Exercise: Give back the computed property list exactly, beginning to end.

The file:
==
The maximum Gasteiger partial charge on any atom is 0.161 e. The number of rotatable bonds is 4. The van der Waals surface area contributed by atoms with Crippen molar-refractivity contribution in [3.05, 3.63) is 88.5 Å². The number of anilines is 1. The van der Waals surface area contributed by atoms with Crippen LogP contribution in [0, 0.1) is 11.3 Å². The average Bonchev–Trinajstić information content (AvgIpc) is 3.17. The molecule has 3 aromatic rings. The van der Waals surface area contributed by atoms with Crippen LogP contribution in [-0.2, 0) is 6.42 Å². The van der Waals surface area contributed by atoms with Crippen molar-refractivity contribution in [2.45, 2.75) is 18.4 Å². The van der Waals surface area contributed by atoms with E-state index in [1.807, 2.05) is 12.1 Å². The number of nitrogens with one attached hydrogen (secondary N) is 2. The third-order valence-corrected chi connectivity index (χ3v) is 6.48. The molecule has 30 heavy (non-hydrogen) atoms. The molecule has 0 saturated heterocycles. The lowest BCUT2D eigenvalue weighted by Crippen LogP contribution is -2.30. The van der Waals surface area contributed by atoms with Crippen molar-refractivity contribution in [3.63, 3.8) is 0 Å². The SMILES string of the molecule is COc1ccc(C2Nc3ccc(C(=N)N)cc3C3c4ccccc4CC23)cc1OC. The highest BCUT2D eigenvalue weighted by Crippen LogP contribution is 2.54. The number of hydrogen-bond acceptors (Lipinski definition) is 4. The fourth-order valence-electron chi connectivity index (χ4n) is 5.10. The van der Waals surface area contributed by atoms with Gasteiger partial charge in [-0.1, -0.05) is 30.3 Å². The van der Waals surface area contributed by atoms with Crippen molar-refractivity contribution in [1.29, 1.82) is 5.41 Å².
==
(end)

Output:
The maximum Gasteiger partial charge on any atom is 0.161 e. The number of rotatable bonds is 4. The van der Waals surface area contributed by atoms with Crippen molar-refractivity contribution in [3.05, 3.63) is 88.5 Å². The number of anilines is 1. The van der Waals surface area contributed by atoms with Crippen LogP contribution in [0, 0.1) is 11.3 Å². The average Bonchev–Trinajstić information content (AvgIpc) is 3.17. The molecule has 3 aromatic rings. The van der Waals surface area contributed by atoms with Crippen LogP contribution in [-0.2, 0) is 6.42 Å². The van der Waals surface area contributed by atoms with Crippen molar-refractivity contribution in [2.45, 2.75) is 18.4 Å². The van der Waals surface area contributed by atoms with E-state index in [1.807, 2.05) is 12.1 Å². The number of nitrogens with one attached hydrogen (secondary N) is 2. The third-order valence-corrected chi connectivity index (χ3v) is 6.48. The molecule has 30 heavy (non-hydrogen) atoms. The molecule has 0 saturated heterocycles. The lowest BCUT2D eigenvalue weighted by Crippen LogP contribution is -2.30. The van der Waals surface area contributed by atoms with Crippen molar-refractivity contribution in [3.63, 3.8) is 0 Å². The SMILES string of the molecule is COc1ccc(C2Nc3ccc(C(=N)N)cc3C3c4ccccc4CC23)cc1OC. The highest BCUT2D eigenvalue weighted by Crippen LogP contribution is 2.54. The number of hydrogen-bond acceptors (Lipinski definition) is 4. The fourth-order valence-electron chi connectivity index (χ4n) is 5.10. The van der Waals surface area contributed by atoms with Gasteiger partial charge in [-0.1, -0.05) is 30.3 Å². The van der Waals surface area contributed by atoms with Crippen molar-refractivity contribution in [1.29, 1.82) is 5.41 Å².